I’m not talking to my teenage son about the recent mass shooting at a school in Parkland, Florida, where three adults and 14 children not much younger than him were slaughtered.
I’m not going to tell you how to talk to your kids about it, either, though I could try, because I’ve written that story so many times I know it by heart.
It started with Columbine, which stunned the world at the time because of the number of children killed at one time and one place.
That year, 1999, was actually one of the least deadly when you count the number of children shot to death in American schools: 14 killed, all at Columbine.
The year before, in 1998, more than 30 students were shot to death at schools in separate incidents, in West Paducah, Kentucky; Pearl, Mississippi; Jonesboro, Arkansas; and Springfield, Oregon, among others.
Apparently, it takes shooting children all at once to get our attention.
How to talk to your kids about Columbine.
The advice is the same for every school shooting, the experts I’ve interviewed over the years say.
Ask your children what they want to know. Answer their questions honestly and appropriately for their age.
How to talk to your kids about Virginia Tech.
Encourage them to talk about how they’re feeling. Be alert to signs of anxiety. Practice ways to reduce stress. Take a walk, do deep breathing exercises. Maintain routines.
Limit exposure to news coverage for little kids. Watch together with older children and discuss what you saw.
How to talk to your kids about Sandy Hook.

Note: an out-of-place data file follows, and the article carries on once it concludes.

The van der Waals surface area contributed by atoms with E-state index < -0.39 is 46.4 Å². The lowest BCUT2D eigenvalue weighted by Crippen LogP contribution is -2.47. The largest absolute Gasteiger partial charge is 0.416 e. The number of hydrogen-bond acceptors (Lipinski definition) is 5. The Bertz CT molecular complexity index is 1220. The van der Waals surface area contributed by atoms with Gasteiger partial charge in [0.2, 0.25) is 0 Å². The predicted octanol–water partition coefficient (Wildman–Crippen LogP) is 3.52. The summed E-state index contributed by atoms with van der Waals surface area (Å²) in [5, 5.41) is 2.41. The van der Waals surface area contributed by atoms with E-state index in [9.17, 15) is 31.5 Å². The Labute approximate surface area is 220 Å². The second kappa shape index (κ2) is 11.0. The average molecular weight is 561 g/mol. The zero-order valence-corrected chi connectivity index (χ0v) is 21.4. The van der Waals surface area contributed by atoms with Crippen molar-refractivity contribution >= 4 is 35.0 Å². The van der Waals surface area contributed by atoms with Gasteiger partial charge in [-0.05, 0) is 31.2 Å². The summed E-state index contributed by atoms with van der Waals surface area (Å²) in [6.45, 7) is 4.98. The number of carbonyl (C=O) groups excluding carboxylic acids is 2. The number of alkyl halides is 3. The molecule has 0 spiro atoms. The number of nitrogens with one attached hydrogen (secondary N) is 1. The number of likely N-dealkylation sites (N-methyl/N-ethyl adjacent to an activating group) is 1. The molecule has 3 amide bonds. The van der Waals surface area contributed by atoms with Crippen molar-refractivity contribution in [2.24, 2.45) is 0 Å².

Look for solutions. Point out the heroes. What could we do to help?
Remind kids there are many people at school to protect them, including their parents, teachers and the local police. Reassure them that they are safe.
How to talk to your kids about Stoneman Douglas.
But by the time our children are the ages of the student survivors of the mass shooting at Stoneman Douglas, where 14 children and three adults were shot and killed, they know more about school shootings than most adults do.
It’s been 18 years since Columbine — their lifetime. They’ve grown up with lockdowns and active-shooter drills. They’ve been taught to say something if they see something.
They’ve only known anti-bullying and peer mediation programs, locked schoolyard gates, cameras on campus, no-tolerance policies and security guards in golf carts.
They’ve all had the talk, the one about school shootings. They looked to us for answers.
But the kids from Stoneman Douglas, and other kids that age, they are on to us.
They know that what we’re telling them — that last part anyway, that the adults in their lives will protect them, that they’re safe — isn’t always true.
Maybe we should stop talking
Let’s see what the kids can do.